His or her being here on the island could create new skills for others in an environment where many locals who get trained in specific fields on Jamaican soil, choose to migrate. I think that training for export is leading to a brain drain in several areas, so if Expats can  come in and provide training then great. ex.( Cubans arriving to JA to take  up nursing  or Medical positions)

Large Multinational companies recognize  that as things currently are in Jamaica Re: skills, they need to hire  individuals with certain skill sets to fill vacant positions across the island. My question then lies with what processes do these companies have in place to support an Executive and his family as he considers moving to Jamaica for a job opportunity from as far away as India or Malaysia?

The hiring of an expat as every Human Resource department is aware of, is no simple matter. The process can be timely and extremely expensive, as expat packages involve work permits, flights for interviews, housing for the family, schools for children etc. etc. Where are families supposed to get such information and assistance with settling if they do decide to relocate.

If this relocation function is mismanaged at any stage, a company may risk what I call a “relocation gone buss” which happens very often for no particular reason. I have been in Jamaica for three years and I know of at least half a dozen cases of people I know whose relocation’s went sour in less than a year. The entire process of hiring expats needs a structured plan or process to yield  win win situation for all involved.

The  above article, is a clear example of a relocation gone sour. Could this particular director and his family have benefited from some early intervention steps such as a pre- arrival trip? and if such a trip is impossible, did this family have any true knowledge of what day to day life would look like here in Jamaica?  I can only guess.

What I do know, is companies lose a great deal of money and productivity each time a relocation goes sour. I continue to get daily emails from individuals thinking of relocating to this beautiful island in the sun, and the reality is Jamaica’s image is large, so the work must begin to support people who are willing to move to the Island.

I often say to friends that Jamaica has a great potential, as once you leave Kingston the city it can be an amazingly beautiful country.

Kingston: Downtown Part II> Done 2007 by Ria Bacon

Job losses soar in Sunny Jamaica:

People considering a move to Jamaica with the hopes of gaining employment, need to be aware of the current economic temperature. If you are an individual being hired by a Multinational company  such as (KPMG, Red Stripe, or Digicel) and your position appears secure, then you should be fine providing your contract is honored for the duration.

You may also be a self employed person or returning resident wanting to relocate to Jamaica to take advantage of a business opportunity, or simply have a change in lifestyle.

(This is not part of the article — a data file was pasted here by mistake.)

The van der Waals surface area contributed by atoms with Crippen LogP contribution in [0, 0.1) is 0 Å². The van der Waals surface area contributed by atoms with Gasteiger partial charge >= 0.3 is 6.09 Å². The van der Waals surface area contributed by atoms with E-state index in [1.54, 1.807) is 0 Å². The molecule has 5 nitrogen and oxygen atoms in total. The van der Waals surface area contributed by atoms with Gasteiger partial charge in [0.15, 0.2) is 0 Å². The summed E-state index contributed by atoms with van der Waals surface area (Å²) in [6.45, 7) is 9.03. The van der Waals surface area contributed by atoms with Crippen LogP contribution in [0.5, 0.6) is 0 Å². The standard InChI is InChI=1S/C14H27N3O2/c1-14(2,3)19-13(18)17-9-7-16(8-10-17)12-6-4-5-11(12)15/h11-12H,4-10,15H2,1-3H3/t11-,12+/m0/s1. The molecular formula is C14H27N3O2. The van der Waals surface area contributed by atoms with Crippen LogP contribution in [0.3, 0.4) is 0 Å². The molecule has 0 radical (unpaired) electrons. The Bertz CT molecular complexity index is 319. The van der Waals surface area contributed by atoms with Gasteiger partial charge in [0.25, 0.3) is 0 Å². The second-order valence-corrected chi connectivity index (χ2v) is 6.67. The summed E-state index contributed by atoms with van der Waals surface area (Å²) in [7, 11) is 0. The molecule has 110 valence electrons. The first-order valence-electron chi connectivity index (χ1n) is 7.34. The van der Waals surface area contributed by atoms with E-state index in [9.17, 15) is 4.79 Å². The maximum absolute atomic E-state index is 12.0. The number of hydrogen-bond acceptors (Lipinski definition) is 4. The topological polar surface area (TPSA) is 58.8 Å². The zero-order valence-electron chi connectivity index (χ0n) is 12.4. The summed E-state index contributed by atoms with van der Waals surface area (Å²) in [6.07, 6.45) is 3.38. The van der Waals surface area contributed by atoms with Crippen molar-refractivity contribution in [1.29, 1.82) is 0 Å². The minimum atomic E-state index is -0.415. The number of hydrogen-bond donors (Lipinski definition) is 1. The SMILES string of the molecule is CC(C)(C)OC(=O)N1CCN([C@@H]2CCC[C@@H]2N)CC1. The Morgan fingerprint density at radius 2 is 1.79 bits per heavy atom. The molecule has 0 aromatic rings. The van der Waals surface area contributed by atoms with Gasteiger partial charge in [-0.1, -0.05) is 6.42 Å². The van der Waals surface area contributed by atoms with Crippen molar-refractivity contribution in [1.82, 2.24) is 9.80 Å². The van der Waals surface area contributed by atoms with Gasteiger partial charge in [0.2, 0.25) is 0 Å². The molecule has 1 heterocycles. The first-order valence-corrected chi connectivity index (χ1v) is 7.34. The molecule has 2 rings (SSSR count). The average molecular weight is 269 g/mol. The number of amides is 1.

Being aware of the day to occurrences on the island and doing extensive research is  always highly encouraged.

The following story was on the front page of today’s newspaper.

Job losses soar – Up to 30,000 sent home since start of the economic crisis


Gary Spaulding, Senior Gleaner Writer

As the industrial relations landscape continues to take a battering from the stormy economic climate, it is estimated that up to 30,000 Jamaicans have lost their jobs since the global crisis unleashed its effects over a year ago.

Prominent players in the labour arena are agreeing that the number of casualties from job losses continues to soar with each passing day.

President of the Jamaica Employers’ Federation, Wayne Chen, told The Gleaner that a conservative estimate of the number of persons who have been sent home had climbed to between 25,000 and 30,000 Jamaicans since the onset of the crisis.

Chen said the number at April 2009 – the start of the financial year – stood at in excess of 20,000.

The JEF boss suggested that the figure could be far in excess of this amount because of the size of the informal economy, which was difficult to measure.

The formal economy

“It’s (the figure) fluid because of the size of the informal economy … so the figure we have is confined to the formal economy,” Chen said.

Veteran trade unionist Clive Dobson agreed.

He said that while the precise figures are difficult to determine, it was clear that more than 25,000 Jamaicans have been pushed out of work.

Labour and Social Security Minister Pearnel Charles, acknowledging that the actual redundancy figure should be around 20,000, said the numbers obtained by his ministry were calculated from data taken from people who have registered under the ministry’s redundancy requirements.

The labour minister said the data were compiled from larger firms which have been forced to make positions redundant because of the financial crisis.